strategy

Preventing injuries to children

Synonyms:
Protecting children from accidents
Reducing injury rates for young people
Reducing external causes of child deaths
Description:
Taking steps to raise public awareness of the magnitude of the problem of injuries to children and developing policy interventions to reduce the incidence of injuries in children.
Context:
Injuries, poisonings and violence (known collectively as external causes) are the leading cause of death in the European Region among children under 15 years, accounting for one third of deaths in this age group. In 1996, average mortality from external causes among children aged 1-14 years was 4.5 times greater in the newly independent states than in the European Union, while in central and eastern Europe it was 2.4 times higher. If mortality rates were reduced to the average of the European Union, nearly 32 000 deaths (31% of all deaths at this age) in the age group 1-19 years would be prevented each year.

Hazards inside the home: sharp corners on furniture and cabinets; sharp implements like knives; accessibility to children of areas where hot drinks and foods are placed; access by children to cupboards that contain chemicals, detergents, bleaches, sprays, poisons and medicines and tablets; large areas of water, such as full baths and buckets; power outlets mounted at a low height where partially removed plugs expose live pins; fires. Hazards outside of the home: pools and spas; garden tools, pesticides and soil additives; broken or sharp fences; barbecues; unsafe play equipment.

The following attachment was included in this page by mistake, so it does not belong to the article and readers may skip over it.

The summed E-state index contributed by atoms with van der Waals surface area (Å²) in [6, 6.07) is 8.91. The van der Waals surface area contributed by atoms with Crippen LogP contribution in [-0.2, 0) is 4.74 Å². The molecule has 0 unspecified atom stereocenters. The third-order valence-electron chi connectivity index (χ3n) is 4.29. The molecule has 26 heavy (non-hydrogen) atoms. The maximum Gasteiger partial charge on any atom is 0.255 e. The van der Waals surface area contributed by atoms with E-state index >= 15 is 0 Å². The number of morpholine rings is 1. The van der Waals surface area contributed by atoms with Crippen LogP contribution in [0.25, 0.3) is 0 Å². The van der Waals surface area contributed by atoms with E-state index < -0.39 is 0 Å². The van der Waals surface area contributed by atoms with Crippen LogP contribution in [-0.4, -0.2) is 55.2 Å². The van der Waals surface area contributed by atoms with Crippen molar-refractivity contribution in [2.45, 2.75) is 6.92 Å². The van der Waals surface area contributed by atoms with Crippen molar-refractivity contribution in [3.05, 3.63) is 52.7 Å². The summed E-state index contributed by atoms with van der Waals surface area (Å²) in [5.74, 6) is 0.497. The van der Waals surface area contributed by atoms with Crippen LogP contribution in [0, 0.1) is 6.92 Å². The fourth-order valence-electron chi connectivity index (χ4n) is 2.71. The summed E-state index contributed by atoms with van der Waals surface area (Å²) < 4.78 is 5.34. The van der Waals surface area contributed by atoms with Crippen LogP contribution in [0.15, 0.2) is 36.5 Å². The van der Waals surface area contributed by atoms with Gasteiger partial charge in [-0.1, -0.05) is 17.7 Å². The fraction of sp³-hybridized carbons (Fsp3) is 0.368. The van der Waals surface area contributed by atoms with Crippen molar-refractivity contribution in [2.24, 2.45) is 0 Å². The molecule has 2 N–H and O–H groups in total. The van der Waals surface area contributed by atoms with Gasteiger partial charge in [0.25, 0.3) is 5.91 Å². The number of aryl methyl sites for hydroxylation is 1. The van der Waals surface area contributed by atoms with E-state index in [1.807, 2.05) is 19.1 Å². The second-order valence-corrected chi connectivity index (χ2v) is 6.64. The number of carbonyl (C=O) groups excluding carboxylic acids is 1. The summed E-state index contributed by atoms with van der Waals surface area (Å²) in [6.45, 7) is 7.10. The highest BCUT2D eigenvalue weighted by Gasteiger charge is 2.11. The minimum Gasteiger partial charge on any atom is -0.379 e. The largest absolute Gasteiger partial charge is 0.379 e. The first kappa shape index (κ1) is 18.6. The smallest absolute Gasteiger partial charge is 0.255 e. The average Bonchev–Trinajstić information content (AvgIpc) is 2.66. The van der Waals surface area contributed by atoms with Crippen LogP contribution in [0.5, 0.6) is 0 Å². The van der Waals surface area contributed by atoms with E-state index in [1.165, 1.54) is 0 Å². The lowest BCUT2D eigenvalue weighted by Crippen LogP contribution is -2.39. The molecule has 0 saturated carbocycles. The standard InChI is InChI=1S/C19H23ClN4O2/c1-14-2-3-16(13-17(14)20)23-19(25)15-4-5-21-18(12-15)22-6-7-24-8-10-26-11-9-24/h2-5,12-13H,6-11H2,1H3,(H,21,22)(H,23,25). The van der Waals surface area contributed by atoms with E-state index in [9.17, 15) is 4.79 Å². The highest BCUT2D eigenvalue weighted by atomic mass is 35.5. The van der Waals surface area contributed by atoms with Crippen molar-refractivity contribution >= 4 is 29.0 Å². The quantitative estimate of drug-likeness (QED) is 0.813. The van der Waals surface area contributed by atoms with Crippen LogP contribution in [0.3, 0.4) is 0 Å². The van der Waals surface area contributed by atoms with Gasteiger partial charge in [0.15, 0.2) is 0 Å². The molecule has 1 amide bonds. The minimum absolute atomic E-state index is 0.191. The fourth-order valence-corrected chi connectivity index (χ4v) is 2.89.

Claim:
For child safety in motor vehicles, beginning at birth all children should be placed in a rear-facing car safety seat, until they are at least one year of age and at least 9 kg. Once the child has reached both of these points, it is ready to be turned around in a forward-facing car safety seat. At around the age of 5, when the child outgrows that forward-facing safety seat, s/he should be transferred to a belt-positioning booster seat. This simply rests on the existing auto seat, better positioning the child for the car's lap and shoulder belts. The child should stay in that seat until s/he properly fits in the car's seat belt. This will depend on the child's height, weight, and the size of vehicle, but it could be as late as 10 years of age.
Subjects:
Death
Infants
Youth
Foreign
Finance
Prevention
Accidents
Protection
Type Classification:
D: Detailed strategies